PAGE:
Max Finstein is a man of history, not yet recognized. He probably deserves a monument, a Finstein Memorial, erected in the memory of the 1960s, an era that Max Finstein helped invent and is now perfectly willing to bury. Aren't we all.
Around Santa Fe, a lovely adobe town still swarming with droupouts of various kinds, Max is his own memorial, known and loved by thousands. He is 56 now. He has moved out of communes and into a yellow Honda; he has gone from heroin and hash and peyote to Camels and whiskey; he has stopped writing poems and is into selling art posters.
As Max is the first to admit, times have changed -- even here, in the beautiful, bare and enormous landscape of northern New Mexico, where the '60s once found a natural home. "I mean, here we are sitting around with the country getting ready to vote for Reagan," Max said the other day, laughing heartily. "I mean, it's all some kind of TV show."
It wasn't a TV show 15 years ago, when Max was a serious apostle of a new future and still assumed that the future would work. He was the father of the commune movement in northern New Mexico, a status he acquired by founding the New Buffalo Commune, the first and longest-lived of them all.
Both Max and the New Buffalo are still in business, but both have been transformed. The story of what happened to them is a real-life parable for an age.
Finstein grew up Jewish in Boston in the 1930s, a risky proposition. He remembers an uncle who was a good boxer and, as a resident of an Irish city, also a good diplomat. Finstein's uncle fought under the name "Battling Kelly."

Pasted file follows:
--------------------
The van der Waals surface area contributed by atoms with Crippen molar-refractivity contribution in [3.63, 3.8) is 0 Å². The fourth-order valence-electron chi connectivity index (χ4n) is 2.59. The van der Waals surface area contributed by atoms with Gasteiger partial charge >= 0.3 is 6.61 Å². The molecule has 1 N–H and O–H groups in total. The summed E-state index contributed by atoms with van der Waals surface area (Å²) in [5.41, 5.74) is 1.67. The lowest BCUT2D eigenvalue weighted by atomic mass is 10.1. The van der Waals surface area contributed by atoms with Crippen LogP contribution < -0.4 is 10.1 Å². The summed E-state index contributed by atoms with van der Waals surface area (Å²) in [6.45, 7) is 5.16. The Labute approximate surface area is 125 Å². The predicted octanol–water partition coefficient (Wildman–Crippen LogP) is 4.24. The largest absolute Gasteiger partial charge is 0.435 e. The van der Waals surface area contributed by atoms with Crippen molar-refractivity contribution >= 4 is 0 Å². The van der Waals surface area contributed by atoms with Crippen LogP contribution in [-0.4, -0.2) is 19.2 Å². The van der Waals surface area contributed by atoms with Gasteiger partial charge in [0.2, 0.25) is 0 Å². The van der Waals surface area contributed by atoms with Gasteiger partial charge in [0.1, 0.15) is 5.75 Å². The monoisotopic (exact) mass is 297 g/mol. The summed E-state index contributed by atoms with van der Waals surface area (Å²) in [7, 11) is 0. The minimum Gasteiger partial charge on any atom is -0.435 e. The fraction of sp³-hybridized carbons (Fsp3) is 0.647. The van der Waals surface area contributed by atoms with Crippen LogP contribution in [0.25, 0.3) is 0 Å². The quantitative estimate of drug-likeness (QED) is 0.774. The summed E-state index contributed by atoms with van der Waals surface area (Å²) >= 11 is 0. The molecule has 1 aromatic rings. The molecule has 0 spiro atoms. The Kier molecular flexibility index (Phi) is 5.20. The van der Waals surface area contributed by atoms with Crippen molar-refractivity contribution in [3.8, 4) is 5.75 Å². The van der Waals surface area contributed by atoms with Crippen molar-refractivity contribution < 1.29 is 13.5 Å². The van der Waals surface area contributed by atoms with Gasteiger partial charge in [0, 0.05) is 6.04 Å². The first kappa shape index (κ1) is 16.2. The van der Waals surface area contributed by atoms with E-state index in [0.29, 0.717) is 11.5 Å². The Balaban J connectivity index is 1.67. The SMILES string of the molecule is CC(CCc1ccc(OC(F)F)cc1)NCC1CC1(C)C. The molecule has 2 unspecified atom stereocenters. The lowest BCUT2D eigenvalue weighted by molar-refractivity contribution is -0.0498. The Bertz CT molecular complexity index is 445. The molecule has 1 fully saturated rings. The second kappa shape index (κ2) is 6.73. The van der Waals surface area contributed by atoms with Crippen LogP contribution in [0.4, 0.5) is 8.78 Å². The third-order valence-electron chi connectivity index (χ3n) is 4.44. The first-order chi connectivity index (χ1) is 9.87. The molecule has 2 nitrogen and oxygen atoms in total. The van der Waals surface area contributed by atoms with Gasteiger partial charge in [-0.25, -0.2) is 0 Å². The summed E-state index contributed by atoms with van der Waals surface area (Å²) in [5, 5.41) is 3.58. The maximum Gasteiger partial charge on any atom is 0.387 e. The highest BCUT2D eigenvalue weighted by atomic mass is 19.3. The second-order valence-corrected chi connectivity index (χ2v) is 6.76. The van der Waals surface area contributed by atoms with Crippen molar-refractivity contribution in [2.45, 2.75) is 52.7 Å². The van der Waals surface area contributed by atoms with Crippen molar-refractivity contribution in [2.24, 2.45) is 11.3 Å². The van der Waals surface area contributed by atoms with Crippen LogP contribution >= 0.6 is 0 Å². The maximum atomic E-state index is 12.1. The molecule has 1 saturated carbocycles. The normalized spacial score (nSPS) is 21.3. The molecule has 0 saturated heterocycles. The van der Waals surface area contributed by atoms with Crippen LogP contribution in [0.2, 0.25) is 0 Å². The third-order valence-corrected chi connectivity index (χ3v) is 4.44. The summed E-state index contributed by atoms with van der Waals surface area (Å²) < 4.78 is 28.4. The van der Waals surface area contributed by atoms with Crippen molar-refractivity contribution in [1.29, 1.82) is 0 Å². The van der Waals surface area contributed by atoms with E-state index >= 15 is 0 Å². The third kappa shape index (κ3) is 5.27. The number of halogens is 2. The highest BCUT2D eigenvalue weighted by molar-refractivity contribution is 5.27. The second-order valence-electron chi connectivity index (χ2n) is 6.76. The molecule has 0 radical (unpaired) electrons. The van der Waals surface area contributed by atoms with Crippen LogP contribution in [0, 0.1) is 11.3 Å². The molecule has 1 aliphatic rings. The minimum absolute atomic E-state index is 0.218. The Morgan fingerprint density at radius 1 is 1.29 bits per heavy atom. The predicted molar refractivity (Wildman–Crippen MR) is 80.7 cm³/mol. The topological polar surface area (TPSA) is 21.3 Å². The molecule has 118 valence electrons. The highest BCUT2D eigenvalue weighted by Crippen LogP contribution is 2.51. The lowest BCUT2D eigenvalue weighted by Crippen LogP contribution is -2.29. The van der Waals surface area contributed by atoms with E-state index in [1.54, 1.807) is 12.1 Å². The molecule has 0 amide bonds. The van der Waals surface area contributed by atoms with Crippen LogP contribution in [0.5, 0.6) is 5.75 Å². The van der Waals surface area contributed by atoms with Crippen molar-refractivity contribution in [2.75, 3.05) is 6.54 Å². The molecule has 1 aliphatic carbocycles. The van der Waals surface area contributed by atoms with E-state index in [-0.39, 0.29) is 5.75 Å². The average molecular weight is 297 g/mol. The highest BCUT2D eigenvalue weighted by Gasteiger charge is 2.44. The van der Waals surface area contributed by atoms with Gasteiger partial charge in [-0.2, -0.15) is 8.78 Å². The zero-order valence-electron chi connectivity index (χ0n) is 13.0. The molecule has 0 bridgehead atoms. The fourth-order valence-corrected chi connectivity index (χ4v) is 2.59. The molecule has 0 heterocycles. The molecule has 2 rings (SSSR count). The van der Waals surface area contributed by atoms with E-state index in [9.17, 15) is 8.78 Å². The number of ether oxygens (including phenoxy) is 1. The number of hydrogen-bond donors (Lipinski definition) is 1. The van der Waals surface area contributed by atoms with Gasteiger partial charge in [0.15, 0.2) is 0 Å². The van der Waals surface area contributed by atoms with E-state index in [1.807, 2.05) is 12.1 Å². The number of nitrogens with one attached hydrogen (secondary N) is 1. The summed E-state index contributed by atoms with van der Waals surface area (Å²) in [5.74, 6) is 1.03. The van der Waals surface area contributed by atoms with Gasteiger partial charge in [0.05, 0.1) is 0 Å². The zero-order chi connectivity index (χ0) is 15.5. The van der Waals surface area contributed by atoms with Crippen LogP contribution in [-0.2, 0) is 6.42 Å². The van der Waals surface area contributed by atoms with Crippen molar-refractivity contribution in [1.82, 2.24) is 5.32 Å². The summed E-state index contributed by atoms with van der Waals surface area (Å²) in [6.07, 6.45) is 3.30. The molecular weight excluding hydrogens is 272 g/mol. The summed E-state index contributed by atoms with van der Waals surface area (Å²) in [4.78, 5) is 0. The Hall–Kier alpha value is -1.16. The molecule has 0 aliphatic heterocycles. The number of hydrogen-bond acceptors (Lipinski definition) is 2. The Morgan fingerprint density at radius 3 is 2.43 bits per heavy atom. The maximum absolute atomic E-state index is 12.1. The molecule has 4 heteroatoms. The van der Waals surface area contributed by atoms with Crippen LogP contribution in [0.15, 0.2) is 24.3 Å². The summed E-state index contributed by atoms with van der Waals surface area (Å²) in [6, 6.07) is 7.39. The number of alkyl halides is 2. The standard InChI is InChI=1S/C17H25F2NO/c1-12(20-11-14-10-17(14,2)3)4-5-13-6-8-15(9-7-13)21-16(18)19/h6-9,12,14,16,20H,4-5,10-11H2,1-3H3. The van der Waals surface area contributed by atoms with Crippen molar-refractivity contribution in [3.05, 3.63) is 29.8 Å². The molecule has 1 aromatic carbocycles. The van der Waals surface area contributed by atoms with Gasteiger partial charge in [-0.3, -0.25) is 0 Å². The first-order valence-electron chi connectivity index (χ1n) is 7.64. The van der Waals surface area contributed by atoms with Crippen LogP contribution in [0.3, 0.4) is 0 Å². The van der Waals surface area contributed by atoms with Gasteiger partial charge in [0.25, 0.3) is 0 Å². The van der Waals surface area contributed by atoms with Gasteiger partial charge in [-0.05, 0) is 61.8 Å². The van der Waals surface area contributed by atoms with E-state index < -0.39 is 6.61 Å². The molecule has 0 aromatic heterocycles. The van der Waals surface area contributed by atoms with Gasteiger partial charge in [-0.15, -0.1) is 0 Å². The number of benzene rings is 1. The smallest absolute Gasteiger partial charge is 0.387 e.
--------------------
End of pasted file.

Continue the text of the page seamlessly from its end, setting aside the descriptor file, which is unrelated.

Max became a saxaphone player, apparently a good one, but gave it up "when the occupational disease of heroin addiction hit me." He ended up in New York, working first as a stenographer in an ad agency, eventually becoming an account executive. He chucked that in 1956 and moved to New Mexico, a dropout ahead of fashion.
In subsequent years he continued to move around, back to New York for a while, out to San Francisco from '63 to '65. That was the year he began thinking about setting up a commune. "It was sort of in the air then -- alternative lifestyles."
"So I came back to New Mexico and just started gathering people who were of a like mind," Max recalled at the bar of La Posada Hotel, sipping at Bloody Marys. "I didn't know where it would all come from, but I hoped it would come together. Then finally some young friend of mine who had been sort of a poetic protege suddenly came into some money, came out here to find me and said, 'I've got $50,000. What do you want to do?' So I said, 'Let's go buy some land.'"
They bought 103 acres of rolling hills and sagebrush outside Taos, in the shawdow of some of North America's most beautiful mountains. "We started it with about 30 adults, a bunch of children -- mostly couples . . . ." s